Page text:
Over the course of five hours we cycled through dozens of diverse neighbourhoods from hipster-central Williamsburg and the recently developed green space on the waterfront at Greenpoint to Dumbo (down under the Manhattan bridge overpass) and the classic brownstones of Brooklyn Heights and Cobble Hill.

We even passed through south Williamsburg which is home to about 75,000 ultra-orthodox Hasidic Jews which was quite eye-opening.

Other highlights included riding through the vast Brooklyn Navy Yard, an old shipyard next to the Vinegar Hill neighborhood, which once housed the US Navy’s finest fleets in the 19th and early-20th centuries. These days it’s home to TV and movie studios, a rooftop vineyard (complete with hammocks), a rooftop organic farm and New York’s oldest operating whiskey distillery.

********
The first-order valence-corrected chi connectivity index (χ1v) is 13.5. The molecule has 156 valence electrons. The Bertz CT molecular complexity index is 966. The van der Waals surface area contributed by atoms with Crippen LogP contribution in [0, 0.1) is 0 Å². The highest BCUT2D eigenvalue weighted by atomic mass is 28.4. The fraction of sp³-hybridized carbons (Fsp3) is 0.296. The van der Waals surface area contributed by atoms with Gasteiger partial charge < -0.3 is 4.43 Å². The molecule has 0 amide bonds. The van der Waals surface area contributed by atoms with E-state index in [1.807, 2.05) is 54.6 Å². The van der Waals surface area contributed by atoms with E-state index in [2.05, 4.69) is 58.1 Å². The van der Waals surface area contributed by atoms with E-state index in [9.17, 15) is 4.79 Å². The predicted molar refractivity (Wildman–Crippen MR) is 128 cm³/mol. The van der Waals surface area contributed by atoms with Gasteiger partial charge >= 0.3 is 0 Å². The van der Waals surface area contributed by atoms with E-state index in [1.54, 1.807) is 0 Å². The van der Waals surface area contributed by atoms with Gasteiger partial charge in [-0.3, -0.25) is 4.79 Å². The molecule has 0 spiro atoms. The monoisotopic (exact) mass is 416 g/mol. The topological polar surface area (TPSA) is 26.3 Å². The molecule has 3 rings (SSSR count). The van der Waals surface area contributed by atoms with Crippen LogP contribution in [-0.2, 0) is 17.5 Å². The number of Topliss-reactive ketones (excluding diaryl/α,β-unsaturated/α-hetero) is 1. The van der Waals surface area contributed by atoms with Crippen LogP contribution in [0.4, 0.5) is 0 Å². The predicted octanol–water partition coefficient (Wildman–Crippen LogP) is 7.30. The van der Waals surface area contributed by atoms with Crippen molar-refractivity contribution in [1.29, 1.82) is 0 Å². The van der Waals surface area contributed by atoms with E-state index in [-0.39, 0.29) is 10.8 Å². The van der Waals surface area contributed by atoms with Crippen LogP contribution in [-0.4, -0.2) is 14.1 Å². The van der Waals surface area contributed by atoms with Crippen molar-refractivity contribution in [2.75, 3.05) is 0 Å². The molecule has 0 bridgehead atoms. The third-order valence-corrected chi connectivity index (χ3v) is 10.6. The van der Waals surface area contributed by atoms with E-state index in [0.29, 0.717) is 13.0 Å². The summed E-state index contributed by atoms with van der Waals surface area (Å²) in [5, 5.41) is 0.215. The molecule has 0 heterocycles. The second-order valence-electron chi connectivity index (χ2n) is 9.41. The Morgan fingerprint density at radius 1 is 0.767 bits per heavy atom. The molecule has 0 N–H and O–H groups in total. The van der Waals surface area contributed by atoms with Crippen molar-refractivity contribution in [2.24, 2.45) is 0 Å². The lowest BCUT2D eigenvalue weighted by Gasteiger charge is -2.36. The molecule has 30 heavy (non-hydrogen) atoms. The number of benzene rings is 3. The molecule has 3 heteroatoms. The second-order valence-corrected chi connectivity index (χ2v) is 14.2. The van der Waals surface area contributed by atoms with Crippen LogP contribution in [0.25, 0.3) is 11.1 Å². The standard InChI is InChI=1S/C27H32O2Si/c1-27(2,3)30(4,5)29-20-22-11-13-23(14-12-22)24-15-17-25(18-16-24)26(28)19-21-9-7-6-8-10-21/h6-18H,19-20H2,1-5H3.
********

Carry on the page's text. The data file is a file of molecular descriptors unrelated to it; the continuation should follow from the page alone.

Felipe also took us up 12 flights to Brooklyn Grange Farm, an incredible two and a half-acre organic rooftop farm which produces more than 50,000 pounds of veggies a year, supplies some local restaurants and, for the lucky few, doubles as a function venue. There were sunflowers taller than I am (not hard, I know), rows upon rows of vegetables, herbs and greens, beehives and even a chicken coop!

Here are five reasons why you should do a Get Up and Ride bike tour when visiting New York: 

1. Felipe
This guy seriously loves Brooklyn. He loves the people, the places, the history and the people who come to see what it’s all about. From the moment we met, his passion for the city he calls home was obvious and infectious and his knowledge was second to none.

2. Distance
Bike tours can save you from aimlessly wandering/cycling around and wasting energy and time without seeing the good stuff that you’re interested in. They’re also a great way to cover a lot of ground when you’re short on time but with more freedom and access than if you were in a car.

3. Small group
Felipe and Nichole keep their tours to 10 people or less (ours had just five) with everyone given a walkie-talkie and earpiece so you can ask questions along the way or let them know if you’d like to stop for a photo. Felipe also takes an #instaworthy snap or two so you can make everyone back home jealous!